This guide is the joint product of a community of Windows security managers and experts, who have voluntarily shared their experiences in this field so that others may benefit. The guide can be used to substantially improve the security of Windows 2000 computers and networks.
Just as Windows 2000 is the next evolution of Windows NT 4.0, this document is built on Securing Windows NT 4.0 Step-by-Step Guide, also produced by The SANS Institute. It was the joint product of Windows security managers and experts who, together, support more than 286,000 users and have more than 380 years of Windows security experience. Those professionals continue to contribute on a regular basis.
This booklet largely applies to both Windows 2000 Server environments and, almost as importantly, Windows 2000 Professional environments. Since Windows environments are almost universally networked and/or part of a domain, securing individual workstations is as important as securing the servers.
SANS' Step-by-Step series raises information sharing to a new level in which experts share techniques they have found to be effective. They integrate the techniques into a step-by-step plan and then subject the plan, in detail, to the close scrutiny of other experts. The process continues until consensus is reached. This is a difficult undertaking. A large number of people spend a great deal of time making sure the information is useful and correct.
Windows environments are constantly evolving as new applications and users are added, as new threats and responses emerge, as new Hot Fixes and Service Packs are offered, and as new versions are released. Hence no prescription for setting up a secure environment can claim to be a comprehensive and timeless formula for absolute safety.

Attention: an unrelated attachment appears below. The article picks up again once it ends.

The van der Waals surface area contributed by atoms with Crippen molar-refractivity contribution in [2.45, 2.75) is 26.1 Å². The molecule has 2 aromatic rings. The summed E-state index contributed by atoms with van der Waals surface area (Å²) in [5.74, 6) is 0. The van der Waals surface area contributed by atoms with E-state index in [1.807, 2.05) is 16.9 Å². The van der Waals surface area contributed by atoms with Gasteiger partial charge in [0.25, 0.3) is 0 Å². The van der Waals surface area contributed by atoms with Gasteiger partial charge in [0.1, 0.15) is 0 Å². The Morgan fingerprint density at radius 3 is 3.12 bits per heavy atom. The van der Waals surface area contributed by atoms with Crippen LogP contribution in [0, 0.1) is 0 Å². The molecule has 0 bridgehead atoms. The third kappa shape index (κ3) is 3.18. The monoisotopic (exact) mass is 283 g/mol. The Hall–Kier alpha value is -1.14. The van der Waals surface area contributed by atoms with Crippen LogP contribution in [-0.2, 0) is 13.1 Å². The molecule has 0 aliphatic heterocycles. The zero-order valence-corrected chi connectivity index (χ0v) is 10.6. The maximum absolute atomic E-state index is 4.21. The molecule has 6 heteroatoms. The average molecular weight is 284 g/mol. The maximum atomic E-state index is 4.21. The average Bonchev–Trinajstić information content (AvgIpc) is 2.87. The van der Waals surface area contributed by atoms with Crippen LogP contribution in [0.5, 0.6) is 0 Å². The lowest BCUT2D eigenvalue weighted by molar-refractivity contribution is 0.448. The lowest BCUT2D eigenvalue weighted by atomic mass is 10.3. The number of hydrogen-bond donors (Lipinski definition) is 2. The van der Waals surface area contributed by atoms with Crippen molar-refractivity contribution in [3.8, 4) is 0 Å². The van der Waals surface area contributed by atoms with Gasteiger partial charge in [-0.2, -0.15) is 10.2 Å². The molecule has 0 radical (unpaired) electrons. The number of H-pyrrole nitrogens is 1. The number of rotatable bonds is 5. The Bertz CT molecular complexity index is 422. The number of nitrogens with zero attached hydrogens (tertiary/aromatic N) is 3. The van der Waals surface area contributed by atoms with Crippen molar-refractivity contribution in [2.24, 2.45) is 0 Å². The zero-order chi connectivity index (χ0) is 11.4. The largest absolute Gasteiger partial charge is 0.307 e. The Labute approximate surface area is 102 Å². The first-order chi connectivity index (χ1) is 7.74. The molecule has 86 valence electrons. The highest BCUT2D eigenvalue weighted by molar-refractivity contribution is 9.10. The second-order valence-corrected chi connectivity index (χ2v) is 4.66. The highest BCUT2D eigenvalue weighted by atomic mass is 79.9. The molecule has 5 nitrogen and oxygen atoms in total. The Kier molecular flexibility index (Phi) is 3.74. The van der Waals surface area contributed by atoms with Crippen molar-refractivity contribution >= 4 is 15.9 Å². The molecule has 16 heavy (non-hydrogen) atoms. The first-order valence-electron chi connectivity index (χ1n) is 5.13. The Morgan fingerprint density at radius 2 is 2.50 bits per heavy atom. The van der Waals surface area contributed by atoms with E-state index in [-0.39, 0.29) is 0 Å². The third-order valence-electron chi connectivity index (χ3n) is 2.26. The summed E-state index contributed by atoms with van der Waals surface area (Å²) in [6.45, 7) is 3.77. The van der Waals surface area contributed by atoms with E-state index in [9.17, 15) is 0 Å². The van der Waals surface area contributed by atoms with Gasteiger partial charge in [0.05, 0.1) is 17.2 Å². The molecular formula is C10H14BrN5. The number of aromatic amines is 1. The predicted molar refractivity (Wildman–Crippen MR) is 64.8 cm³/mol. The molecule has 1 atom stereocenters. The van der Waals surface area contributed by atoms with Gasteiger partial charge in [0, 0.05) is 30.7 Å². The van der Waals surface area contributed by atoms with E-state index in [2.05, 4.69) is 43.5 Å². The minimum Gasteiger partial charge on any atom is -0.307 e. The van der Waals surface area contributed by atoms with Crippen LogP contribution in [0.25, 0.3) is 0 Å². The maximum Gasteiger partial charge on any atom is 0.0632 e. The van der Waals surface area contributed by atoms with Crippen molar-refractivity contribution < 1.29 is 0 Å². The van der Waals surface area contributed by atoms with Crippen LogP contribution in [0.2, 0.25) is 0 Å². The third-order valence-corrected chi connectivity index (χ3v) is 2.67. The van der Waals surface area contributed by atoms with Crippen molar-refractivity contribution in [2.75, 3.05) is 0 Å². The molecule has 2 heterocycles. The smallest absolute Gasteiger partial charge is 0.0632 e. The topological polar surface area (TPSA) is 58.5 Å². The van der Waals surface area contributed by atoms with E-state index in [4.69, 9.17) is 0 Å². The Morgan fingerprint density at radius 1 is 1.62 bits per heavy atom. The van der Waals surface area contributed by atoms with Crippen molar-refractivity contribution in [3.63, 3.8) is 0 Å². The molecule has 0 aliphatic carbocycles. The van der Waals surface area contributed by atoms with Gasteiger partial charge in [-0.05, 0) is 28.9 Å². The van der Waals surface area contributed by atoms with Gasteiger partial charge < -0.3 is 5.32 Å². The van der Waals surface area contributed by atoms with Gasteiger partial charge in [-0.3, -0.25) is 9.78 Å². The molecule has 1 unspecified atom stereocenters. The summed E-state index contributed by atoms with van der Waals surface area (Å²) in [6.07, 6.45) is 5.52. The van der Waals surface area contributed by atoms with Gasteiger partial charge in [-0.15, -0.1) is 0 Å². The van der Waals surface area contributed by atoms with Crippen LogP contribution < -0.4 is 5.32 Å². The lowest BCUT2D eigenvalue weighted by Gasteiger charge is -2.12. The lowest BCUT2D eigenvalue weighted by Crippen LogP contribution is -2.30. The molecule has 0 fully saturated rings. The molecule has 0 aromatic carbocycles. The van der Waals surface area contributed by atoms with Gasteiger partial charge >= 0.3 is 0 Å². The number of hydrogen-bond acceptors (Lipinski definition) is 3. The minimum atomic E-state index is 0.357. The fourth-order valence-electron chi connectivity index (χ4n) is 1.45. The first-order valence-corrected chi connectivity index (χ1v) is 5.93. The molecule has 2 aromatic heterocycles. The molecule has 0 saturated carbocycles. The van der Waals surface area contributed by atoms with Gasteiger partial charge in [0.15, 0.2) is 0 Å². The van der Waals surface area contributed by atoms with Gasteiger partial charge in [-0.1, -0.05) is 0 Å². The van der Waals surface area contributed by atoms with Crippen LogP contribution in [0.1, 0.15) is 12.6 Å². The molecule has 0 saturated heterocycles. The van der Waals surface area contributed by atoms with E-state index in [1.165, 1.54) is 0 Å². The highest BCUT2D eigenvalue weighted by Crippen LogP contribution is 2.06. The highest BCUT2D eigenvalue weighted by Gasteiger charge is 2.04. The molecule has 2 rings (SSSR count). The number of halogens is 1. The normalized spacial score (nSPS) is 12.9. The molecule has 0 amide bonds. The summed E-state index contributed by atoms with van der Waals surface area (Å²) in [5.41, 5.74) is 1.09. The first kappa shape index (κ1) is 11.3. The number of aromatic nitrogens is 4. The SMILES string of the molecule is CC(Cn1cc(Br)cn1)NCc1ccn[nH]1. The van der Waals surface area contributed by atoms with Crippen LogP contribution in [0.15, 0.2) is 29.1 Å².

Though the booklet provides valuable guidance, it is not a text on the subject. Texts provide background on the way Windows 2000 security, cryptography, and other relevant technologies work, and on less sensitive administrative techniques. In addition, the booklet can not replace in-depth training by skilled instructors. Such security training should be mandatory for new Windows system and security administrators where security is important. Furthermore, acting on all the steps in this booklet does not obviate the need for an overall corporate security policy, effective user education, or for monitoring electronic sources of security updates and acting upon the information they provide. The appendix lists the most popular Windows NT/2000 security web sites and mailing lists that are popular sources of new security threats and solutions.
Securing Windows 2000 Step-by-Step parallels the phases of the implementation and operation of a Windows 2000 system. Steps are organized into those phases and each step's description includes some information about the problem the step is intended to solve, the actions that need to be taken, tips on how to take the action if it is not obvious, and caveats where they add value. Where actions are more appropriate for organizations with extremely critical security requirements, they are noted with the word "Advanced." The primary focus is on servers, connected in networks, with or without domain services, though some recommendations affect workstations, as well.